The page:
Making the change from infertility testing and treatment to adoption can be so hard. One moment you are finding out everything you never wanted to know about your reproductive parts and then, before you know it, you’re researching surrogacy, adoption, IVF, foster care, and child-free living simultaneously while checking your bank account and insurance coverage and praying for a miracle.
My husband and I chose adoption very early in our infertility trek. We found out that he was shooting blanks at roughly the same time we found out my eggs were getting stale and endometriosis was taking over much like the plague. The doctor laid out our options. IVF with donor sperm, IVF with donor embryo, and a few other things that just didn’t make sense to us. It wasn’t until a whole year and a total hysterectomy later that surrogacy even crossed my mind. I was sitting on the floor at my friend’s house putting together gift baskets for the Utah Infertility Awareness event when she asked me about my thoughts on surrogacy. She had friends that went that route with great success. Most had a friend or family member who offered to carry for them, thus cutting the cost down a ton.
Ultimately, we chose adoption. While my personal list is very long, here are 5 reasons we chose adoption and apply whether you are sterile and using donor embryo or if you are using your own embryo.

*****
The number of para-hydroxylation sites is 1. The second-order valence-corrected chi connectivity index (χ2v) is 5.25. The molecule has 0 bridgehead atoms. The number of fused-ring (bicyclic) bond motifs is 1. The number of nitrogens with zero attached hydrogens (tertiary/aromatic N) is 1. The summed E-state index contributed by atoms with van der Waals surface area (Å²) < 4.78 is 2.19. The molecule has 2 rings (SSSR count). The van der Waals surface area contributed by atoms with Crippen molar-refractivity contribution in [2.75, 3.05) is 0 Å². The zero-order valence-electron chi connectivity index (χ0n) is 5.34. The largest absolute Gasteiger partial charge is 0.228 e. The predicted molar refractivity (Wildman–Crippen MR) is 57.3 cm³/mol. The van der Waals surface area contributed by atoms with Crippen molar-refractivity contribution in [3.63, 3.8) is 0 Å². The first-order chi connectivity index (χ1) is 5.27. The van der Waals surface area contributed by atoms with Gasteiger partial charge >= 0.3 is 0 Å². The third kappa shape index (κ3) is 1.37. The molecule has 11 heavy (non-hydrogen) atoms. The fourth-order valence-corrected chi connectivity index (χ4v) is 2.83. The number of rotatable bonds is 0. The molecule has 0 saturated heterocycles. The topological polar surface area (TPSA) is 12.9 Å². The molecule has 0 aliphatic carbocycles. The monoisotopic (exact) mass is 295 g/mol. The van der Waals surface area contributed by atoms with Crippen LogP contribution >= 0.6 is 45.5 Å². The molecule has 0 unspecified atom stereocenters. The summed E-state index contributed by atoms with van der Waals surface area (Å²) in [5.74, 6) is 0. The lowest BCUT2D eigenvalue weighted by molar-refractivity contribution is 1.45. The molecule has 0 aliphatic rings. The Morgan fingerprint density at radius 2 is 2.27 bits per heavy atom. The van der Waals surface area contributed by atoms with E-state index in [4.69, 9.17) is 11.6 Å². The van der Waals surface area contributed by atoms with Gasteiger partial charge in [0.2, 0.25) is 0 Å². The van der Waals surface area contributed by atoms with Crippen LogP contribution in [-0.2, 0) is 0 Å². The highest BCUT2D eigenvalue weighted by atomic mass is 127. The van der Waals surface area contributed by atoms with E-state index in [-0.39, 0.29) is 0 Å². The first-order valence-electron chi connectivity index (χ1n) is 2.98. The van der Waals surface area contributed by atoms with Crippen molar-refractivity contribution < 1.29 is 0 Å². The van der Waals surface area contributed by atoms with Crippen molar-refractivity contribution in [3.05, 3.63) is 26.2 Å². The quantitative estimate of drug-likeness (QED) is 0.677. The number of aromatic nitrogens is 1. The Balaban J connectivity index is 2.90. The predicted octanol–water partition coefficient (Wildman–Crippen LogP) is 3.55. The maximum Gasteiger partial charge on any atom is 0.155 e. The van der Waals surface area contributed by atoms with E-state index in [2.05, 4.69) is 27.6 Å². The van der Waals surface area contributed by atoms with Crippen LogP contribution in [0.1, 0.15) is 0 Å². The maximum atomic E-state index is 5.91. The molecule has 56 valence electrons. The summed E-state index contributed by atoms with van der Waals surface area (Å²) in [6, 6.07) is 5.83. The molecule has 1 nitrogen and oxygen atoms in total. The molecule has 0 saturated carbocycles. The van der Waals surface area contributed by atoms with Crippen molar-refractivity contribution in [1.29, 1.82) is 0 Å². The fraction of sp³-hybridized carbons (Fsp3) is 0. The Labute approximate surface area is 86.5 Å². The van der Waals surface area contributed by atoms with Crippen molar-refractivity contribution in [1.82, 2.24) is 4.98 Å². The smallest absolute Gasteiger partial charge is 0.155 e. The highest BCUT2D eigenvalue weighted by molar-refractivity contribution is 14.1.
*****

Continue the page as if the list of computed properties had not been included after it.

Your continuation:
1 – Biology and genetics weren’t a concern for me. I already knew that, for us, blood didn’t make a family, so even before my hysterectomy, I would have chosen adoption.
2 – I tend to be very particular about what I eat. Organic, hormone free, etc, etc. I’m not to the point where I push others to do the same, but I knew if we had chosen surrogacy I’d want the surrogate to eat like I would and I’d want a lot of control that wouldn’t have been healthy for me mentally.
3 – How in the world do you approach someone and ask them to carry for you? I understand that some people are more than comfortable with this, but we were not. It kind of links into #2. I worried it could ruin a relationship. With adoption, the birth parents choose the adoptive parents and the relationship develops over time. In our case, it grew and grew and I can’t imagine being connected to another birth family.
4 – To me, surrogacy gives the feeling of “using” the woman carrying the baby. After she gives birth, what happens? If it’s a total stranger, do we maintain contact? Do we have visits? Does our baby get to meet her? How do I explain that to a child?
5 – With adoption, we weren’t only gaining a child, we also gained a family. I always envisioned us sitting together to eat or talk and watch the kids play. During our last trip we were fortunate enough to sit and watch LT play with his birth family. I don’t think we would have that kind of relationship with a surrogate.
Bottom line, we chose what we knew to be in our best interest, and it’s something my husband and I have never regretted or had second thoughts about. Adoption has truly blessed our lives and every single day I am grateful we decided to pursue adoption.